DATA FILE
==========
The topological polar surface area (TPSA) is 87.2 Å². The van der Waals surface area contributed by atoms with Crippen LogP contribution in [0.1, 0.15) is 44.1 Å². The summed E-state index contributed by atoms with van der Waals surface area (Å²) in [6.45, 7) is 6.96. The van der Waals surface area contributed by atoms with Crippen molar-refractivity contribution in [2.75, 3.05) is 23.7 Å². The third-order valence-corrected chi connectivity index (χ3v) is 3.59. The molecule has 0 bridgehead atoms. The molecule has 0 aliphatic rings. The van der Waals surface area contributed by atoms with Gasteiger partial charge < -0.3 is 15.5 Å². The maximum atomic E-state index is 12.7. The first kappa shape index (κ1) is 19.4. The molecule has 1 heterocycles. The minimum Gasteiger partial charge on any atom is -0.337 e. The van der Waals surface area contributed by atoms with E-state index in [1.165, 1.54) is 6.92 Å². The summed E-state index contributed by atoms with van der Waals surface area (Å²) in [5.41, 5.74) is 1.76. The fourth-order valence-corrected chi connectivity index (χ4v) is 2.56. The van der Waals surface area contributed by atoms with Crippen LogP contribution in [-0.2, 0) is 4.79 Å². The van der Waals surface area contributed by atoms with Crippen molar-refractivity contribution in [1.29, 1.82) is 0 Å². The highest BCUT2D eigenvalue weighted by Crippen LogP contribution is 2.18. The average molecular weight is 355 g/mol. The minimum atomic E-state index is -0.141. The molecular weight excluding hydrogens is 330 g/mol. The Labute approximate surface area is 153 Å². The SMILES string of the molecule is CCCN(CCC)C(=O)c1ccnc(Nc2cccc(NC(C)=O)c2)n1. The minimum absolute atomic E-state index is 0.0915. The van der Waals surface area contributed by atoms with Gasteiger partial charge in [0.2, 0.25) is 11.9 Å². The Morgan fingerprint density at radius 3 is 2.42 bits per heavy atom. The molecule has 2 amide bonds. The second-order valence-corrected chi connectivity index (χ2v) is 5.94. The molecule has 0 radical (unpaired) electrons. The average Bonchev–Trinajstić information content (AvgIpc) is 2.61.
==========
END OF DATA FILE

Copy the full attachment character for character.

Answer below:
The topological polar surface area (TPSA) is 87.2 Å². The van der Waals surface area contributed by atoms with Crippen LogP contribution in [0.1, 0.15) is 44.1 Å². The summed E-state index contributed by atoms with van der Waals surface area (Å²) in [6.45, 7) is 6.96. The van der Waals surface area contributed by atoms with Crippen molar-refractivity contribution in [2.75, 3.05) is 23.7 Å². The third-order valence-corrected chi connectivity index (χ3v) is 3.59. The molecule has 0 bridgehead atoms. The molecule has 0 aliphatic rings. The van der Waals surface area contributed by atoms with Gasteiger partial charge < -0.3 is 15.5 Å². The maximum atomic E-state index is 12.7. The first kappa shape index (κ1) is 19.4. The molecule has 1 heterocycles. The minimum Gasteiger partial charge on any atom is -0.337 e. The van der Waals surface area contributed by atoms with E-state index in [1.165, 1.54) is 6.92 Å². The summed E-state index contributed by atoms with van der Waals surface area (Å²) in [5.41, 5.74) is 1.76. The fourth-order valence-corrected chi connectivity index (χ4v) is 2.56. The van der Waals surface area contributed by atoms with Crippen LogP contribution in [-0.2, 0) is 4.79 Å². The van der Waals surface area contributed by atoms with Crippen molar-refractivity contribution in [1.29, 1.82) is 0 Å². The highest BCUT2D eigenvalue weighted by Crippen LogP contribution is 2.18. The average molecular weight is 355 g/mol. The minimum atomic E-state index is -0.141. The molecular weight excluding hydrogens is 330 g/mol. The Labute approximate surface area is 153 Å². The SMILES string of the molecule is CCCN(CCC)C(=O)c1ccnc(Nc2cccc(NC(C)=O)c2)n1. The minimum absolute atomic E-state index is 0.0915. The van der Waals surface area contributed by atoms with Gasteiger partial charge in [0.2, 0.25) is 11.9 Å². The Morgan fingerprint density at radius 3 is 2.42 bits per heavy atom. The molecule has 2 amide bonds. The second-order valence-corrected chi connectivity index (χ2v) is 5.94. The molecule has 0 radical (unpaired) electrons. The average Bonchev–Trinajstić information content (AvgIpc) is 2.61.